Despite it not making the list of Corner of Film’s most anticipated upcoming movies, Belfast is already a contender for one of my best films of the year.
A coming of age comedy-drama set among The Troubles in the titular city in the 1960s, Belfast seems – on paper, at least – to be spreading itself a little thin. However, with the experienced Kenneth Branagh both writing and directing the semi-autobiographical Belfast, the film feels at once deeply personal and inherently universal, allowing it to organically embrace its dramatic, historical, and comedic elements without forcing them.
From its first scene, Belfast contrasts the innocence and joy of youth with the callousness and stark brutality of the riots. Seen through the eyes of nine-year-old protagonist Buddy, The Troubles are something vague and scary that threatens to tear his entire world apart, and yet his primary concerns remain very much those of a child; performing well at school, winning the affection of the girl he likes, and spending time with his grandparents. This allows for Belfast to examine its deeper themes without ever feeling too heavy, as its seriousness is so often offset by the occasional and natural moments of comedy that fill the life of a child.
In this, Belfast becomes as funny as it is interesting, with its characters feeling real and fleshed-out in a way that’s often overlooked in film. Buddy’s grandparents, played by Ciarán Hinds and Judi Dench, particularly help bring this to the fore, as their relationship with the young protagonist is less strained by stress and emotion than the one he shares with his parents. Throughout the film, Hinds’ and Dench’s characters offer Buddy advice and support in scenes at once touching and comedic.
With regards to acting, Belfast has no weak link. Jude Hill in particular shines in the lead role, but each member of its cast adds an extra layer to the film’s emotional weight. However, despite its sound performances, it’s the finer touches that make Belfast such an enjoyable film.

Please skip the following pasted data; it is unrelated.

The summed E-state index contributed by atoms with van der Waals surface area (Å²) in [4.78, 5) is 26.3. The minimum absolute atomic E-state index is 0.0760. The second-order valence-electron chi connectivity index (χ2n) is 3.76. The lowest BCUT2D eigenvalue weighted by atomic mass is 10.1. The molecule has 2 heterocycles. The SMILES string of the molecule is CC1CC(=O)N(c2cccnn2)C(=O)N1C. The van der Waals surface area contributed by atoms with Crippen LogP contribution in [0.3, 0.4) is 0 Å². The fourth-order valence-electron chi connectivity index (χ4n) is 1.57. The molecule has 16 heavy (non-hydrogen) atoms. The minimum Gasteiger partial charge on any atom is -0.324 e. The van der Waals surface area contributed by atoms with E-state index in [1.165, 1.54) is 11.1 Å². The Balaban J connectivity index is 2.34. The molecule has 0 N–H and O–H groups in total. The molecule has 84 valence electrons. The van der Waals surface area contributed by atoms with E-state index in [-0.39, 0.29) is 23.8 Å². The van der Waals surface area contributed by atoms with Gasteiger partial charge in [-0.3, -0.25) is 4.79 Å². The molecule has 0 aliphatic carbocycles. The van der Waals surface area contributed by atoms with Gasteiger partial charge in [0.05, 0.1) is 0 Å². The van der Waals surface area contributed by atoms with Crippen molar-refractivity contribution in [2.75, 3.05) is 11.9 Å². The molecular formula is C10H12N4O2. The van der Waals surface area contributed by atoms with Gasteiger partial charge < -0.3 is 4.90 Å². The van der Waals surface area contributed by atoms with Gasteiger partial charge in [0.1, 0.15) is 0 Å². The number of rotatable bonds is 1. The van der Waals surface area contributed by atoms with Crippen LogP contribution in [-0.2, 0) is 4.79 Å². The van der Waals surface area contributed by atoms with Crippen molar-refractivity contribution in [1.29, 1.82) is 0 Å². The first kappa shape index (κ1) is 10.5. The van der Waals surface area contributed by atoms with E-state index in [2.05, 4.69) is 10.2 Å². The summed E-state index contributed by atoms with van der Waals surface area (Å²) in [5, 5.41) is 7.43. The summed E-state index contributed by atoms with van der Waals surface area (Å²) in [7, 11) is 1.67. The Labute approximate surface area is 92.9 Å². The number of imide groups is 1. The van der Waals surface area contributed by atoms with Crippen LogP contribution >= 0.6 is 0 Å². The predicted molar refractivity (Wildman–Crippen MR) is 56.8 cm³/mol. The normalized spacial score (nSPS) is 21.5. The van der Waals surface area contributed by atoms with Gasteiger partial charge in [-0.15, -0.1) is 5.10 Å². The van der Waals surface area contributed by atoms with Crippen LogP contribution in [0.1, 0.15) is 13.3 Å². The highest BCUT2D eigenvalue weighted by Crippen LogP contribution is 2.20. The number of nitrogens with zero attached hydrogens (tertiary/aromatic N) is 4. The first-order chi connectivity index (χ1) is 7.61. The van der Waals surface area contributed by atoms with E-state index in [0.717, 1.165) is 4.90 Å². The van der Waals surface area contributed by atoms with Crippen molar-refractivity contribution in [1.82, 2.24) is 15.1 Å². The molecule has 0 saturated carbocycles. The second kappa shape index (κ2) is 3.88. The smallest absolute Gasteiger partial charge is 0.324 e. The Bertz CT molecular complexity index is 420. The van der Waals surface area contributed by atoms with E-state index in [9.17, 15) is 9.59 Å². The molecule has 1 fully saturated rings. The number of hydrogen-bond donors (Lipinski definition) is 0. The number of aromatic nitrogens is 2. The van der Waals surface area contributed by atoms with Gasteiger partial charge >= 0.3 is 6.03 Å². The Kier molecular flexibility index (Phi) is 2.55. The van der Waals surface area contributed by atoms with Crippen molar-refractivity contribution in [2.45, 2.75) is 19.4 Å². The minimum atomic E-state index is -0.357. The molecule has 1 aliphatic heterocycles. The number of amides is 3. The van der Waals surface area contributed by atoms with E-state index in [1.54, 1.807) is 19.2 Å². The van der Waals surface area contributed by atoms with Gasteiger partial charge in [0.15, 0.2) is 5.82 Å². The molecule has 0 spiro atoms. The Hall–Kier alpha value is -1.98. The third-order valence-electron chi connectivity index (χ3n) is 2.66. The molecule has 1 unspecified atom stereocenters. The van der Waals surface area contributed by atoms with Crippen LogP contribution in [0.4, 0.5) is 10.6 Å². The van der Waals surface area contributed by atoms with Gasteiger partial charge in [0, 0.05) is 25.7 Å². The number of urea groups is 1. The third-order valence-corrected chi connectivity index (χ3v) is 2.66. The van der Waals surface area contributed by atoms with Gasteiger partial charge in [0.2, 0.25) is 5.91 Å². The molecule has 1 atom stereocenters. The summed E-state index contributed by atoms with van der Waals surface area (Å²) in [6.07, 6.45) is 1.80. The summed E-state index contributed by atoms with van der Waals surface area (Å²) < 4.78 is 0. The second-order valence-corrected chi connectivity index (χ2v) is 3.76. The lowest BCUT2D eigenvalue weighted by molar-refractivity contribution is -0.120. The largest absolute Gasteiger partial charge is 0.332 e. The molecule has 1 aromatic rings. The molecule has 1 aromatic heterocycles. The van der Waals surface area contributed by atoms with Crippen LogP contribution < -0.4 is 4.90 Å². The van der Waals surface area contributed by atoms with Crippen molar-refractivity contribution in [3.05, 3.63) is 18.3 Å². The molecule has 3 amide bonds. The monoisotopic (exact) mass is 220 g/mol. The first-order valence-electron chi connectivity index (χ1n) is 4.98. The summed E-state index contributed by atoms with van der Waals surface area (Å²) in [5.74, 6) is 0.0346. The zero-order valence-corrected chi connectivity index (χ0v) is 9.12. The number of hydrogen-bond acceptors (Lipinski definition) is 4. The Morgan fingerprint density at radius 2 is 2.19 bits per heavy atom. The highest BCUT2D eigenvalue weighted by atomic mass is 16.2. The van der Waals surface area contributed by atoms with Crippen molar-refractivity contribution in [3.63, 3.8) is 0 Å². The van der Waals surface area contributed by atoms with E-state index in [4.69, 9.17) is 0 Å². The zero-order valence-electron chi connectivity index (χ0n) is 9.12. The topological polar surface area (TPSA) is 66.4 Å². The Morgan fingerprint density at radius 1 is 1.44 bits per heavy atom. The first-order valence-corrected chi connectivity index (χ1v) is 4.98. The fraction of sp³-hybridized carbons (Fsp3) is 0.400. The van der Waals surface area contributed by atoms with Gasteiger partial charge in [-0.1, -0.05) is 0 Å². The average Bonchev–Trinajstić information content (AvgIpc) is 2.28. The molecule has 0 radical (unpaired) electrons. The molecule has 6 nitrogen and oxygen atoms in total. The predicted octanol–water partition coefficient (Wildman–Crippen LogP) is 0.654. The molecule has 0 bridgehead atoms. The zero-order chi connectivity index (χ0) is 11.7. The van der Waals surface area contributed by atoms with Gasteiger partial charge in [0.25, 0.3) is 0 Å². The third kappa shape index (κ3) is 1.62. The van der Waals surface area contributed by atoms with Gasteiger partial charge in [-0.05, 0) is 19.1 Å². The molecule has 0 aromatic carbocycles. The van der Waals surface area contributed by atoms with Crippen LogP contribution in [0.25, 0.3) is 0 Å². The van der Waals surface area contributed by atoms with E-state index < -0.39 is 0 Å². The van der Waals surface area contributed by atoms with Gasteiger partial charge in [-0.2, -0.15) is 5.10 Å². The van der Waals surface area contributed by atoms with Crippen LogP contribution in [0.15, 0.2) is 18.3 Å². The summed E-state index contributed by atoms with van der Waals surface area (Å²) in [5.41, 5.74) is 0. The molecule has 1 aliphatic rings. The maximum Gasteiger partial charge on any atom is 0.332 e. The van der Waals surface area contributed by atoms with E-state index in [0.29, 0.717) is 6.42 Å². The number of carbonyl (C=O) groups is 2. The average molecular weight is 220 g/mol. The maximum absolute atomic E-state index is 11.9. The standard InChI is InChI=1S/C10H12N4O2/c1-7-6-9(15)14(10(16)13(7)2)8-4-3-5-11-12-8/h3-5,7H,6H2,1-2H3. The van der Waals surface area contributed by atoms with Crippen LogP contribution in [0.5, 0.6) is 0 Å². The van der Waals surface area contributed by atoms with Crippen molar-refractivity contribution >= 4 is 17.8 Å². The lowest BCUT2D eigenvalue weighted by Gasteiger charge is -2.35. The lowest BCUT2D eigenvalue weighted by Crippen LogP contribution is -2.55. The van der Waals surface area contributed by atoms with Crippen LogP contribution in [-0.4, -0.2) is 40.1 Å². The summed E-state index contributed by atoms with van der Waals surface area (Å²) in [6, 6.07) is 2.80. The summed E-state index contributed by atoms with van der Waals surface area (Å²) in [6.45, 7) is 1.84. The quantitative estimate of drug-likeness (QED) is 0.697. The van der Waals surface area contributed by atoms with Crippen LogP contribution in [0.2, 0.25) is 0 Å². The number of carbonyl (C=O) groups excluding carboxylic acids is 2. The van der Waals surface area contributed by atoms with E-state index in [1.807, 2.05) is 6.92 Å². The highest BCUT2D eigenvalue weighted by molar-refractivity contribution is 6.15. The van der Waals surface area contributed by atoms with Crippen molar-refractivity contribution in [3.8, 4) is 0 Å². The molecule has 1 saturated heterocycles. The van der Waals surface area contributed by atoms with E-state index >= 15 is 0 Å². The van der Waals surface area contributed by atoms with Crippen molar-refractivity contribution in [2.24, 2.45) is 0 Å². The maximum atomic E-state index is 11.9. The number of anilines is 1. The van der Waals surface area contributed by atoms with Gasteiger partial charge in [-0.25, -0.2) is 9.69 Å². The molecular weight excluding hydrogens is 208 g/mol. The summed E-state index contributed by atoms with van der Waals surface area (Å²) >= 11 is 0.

From its initial transition from a color montage of modern day Belfast into the black and white of the 1960s, Belfast is packed with powerful visuals. Its use of color whenever its characters visit the cinema captures the magic Buddy perceives in film as an escape from the uncertainty and danger of his daily life. Belfast‘s music is also used to similar effect, highlighting the characters’ moods (and often, the abrupt changes in them).
One small criticism I have is of Belfast‘s general story, which starts with the contrast between Buddy’s carefree nature and the horrific, disturbing reality of 1960s’ Belfast. While this theme is carried throughout, the story moves away from it significantly – by its end, Belfast is less about The Troubles than it hinted it would be, and more about Buddy and his family. While this isn’t necessarily a bad thing, the result at times feels a little disconnected, as though Branagh’s mind wandered from his initial intention but never returned to smooth back over the gentle shift of the story.
Emotionally, Belfast is a powerful film, but it’s also incredibly accessible. Even to myself, a humble millennial who wasn’t alive in the ’60s, it’s the story of terrible hardship happening all too close to home. Even further afield, Buddy’s story is one that will resonate with practically every member of the audience, because it harnesses the universal truth of youth. It captures the wonder and the uncertainty, the fear and the joy, and all of the promise and freedom of childhood, and it does so without ever feeling pretentious. It is, simply, a gorgeously shot, beautifully realized piece of cinema, and although its general narrative might not cover any untrodden ground, it’s no less powerful for it.
Summary: Deeply resonant and beautiful from the ground up, Belfast is a triumph of cinema.
Highlights: Belfast‘s opening scene is brilliantly, perfectly, jarring, but the comedy peppered throughout is what makes the film such a pleasure to watch.